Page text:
Hidden alternative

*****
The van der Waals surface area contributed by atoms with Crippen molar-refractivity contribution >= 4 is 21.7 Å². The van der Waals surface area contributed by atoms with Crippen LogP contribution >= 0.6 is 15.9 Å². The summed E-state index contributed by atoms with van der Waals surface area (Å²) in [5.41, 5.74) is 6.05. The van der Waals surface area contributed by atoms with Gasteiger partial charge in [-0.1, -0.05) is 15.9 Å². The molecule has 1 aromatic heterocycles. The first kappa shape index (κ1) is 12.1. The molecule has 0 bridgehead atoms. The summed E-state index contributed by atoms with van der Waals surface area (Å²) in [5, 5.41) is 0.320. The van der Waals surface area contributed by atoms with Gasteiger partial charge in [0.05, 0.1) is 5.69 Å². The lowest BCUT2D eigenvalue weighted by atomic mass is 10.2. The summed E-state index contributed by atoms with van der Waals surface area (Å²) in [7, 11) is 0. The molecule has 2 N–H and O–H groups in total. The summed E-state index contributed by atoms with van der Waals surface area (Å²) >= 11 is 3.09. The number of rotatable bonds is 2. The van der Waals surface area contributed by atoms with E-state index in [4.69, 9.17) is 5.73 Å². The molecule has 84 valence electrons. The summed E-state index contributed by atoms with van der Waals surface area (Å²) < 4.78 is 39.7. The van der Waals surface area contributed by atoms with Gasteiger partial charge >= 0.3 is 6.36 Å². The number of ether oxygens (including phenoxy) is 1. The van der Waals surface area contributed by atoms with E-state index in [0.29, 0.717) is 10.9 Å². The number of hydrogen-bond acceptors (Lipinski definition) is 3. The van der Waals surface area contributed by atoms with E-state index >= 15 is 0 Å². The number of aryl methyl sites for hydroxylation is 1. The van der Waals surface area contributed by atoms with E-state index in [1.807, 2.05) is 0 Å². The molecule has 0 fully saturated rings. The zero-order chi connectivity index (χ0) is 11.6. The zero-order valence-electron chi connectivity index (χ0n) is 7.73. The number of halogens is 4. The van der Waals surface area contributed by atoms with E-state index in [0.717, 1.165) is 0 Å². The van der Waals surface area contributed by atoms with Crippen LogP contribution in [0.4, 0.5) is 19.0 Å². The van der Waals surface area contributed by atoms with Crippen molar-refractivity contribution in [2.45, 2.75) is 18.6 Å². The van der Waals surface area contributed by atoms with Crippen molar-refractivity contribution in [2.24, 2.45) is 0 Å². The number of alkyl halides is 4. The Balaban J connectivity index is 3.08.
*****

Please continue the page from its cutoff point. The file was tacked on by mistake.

The Socialist Workers Party left at home its Socialist Alliance clothing on February 11 and came to the packed 'No to war, yes to peace' meeting in Hammersmith dressed up as the Stop the War Coalition. Outside the town hall, posted like sentries, two Socialist Worker sellers. Inside, two stalls - one for the coalition, one for overtly SWP literature. The Socialist Alliance, invisible - not an application form in sight. Wilful neglect by the main SA player, in an event where the desire to remove Blair and change the way we are governed bubbled up from the floor repeatedly. The initiative for the meeting came from local Labour MP Iain Coleman, who rang the coalition asking for an opportunity to speak publicly against the coming war on Iraq. No doubt he finds it necessary to express the massive anti-war feeling of his constituents - his promise to vote against war on Iraq should parliament be offered a say was endorsed unanimously by his local Labour Party constituency committee. But this also shows us how the Labour left can rise from the dead and put itself at the head of any mass movement which may appear, upstaging the SA and misleading us into safe, reformist channels. Like West London CND platform speaker and Labour Party loyalist John Grigg, Coleman argued that "no substantial case has been made to justify a military assault on Iraq", implying, of course, that he may yet be convinced by fresh evidence. John Grigg wanted to "weigh up very carefully" whether war was justified. For him, war to remove the "odious dictator" will be OK when "we are absolutely certain Saddam Hussein is about to attack his neighbour". There is such a thing as a just war, he insisted. But, not understanding that war is fought for class interests, he displayed his confusion with an untheorised trip down memory lane. Forgetting that Britain was still defending its empire, "World War II was something of a just war," he said. To its credit, the local STWC broadened the scope of the meeting, linking the anti-war movement to the fight against service cuts and closures and to the pay struggles of local government workers and firefighters, with Fire Brigades Union official Linda Smith among the platform speakers. Labour-controlled Hammersmith and Fulham council's closure plans for the Janet Adegoke sports centre and Brook Green day nursery came under attack in the opening remarks of chairperson and Unison steward Cathy Cross: "Billions for war, no money for services or firefighters," she said, prompting a dialogue across the floor. "Who shall we vote for then?" was quickly answered by "Socialist Alliance!", giving a cutting edge to the rest of the discussion. SWP paper-seller comrade Kelly admitted to being "ashamed" that he voted Labour in 1997: "I thought a Labour government would have shown more independence from America." So the lesser-evil method got him nowhere. The real question is not what we are against, but what we are for. Playwright Will Mord called for "unity of purpose in the coalition" and the need to create an "alternate government". As Linda Smith commented, "It says a lot about our so-called democracy that we have to (quite rightly) congratulate our MP for being brave enough to speak his mind." Unison steward Stan Keable, announcing his political affiliation to both the Communist Party of Great Britain and the Socialist Alliance, argued that Bush and Blair do not want war. They prefer peace: they will impose their will without war if they can. But war is merely the continuation of politics by violent means, as Clausewitz explained. "Do you want an imperialist peace?" he demanded rhetorically. We need "regime change" in the United Kingdom as well as Iraq, he went on, and in the world order. Vote buying in the United Nations is paralleled by the disgusting patronage of "Tony's cronies" in the UK. The constitutional monarchy system gives the prime minister dictatorial powers under the royal prerogative - powers to go to war without any vote. This is not genuine democracy, rule by the people, he said, but merely a means for "gaining your consent". Linda Smith also told us how British firefighters identified closely with the 350 New York firefighters killed in the 9/11 atrocity, and how this had produced a reluctance to oppose Bush and Blair's 'war on terror', a reluctance that was being overcome now that the firefighters, through their dispute, recognised Blair's government as their enemy. Money is available in plenty for war, but not for fire safety. "We are not trained economists," she said, "but we are not stupid", and called for everyone to go to Downing Street on the day war begins. Leading local SWPer John Hextall had the last word, anticipating a much bigger demonstration on February 15 than the 400,000 last September: "It's about what we do after Saturday as well," he said, but only called for more of the same. "We must build a huge campaign - a movement that not only stops this war, but goes on to build a much better society for our children." How this task of building a new society is to be approached he left unspoken. Not surprising for a revolutionary organisation which has no programme. Ian Farrell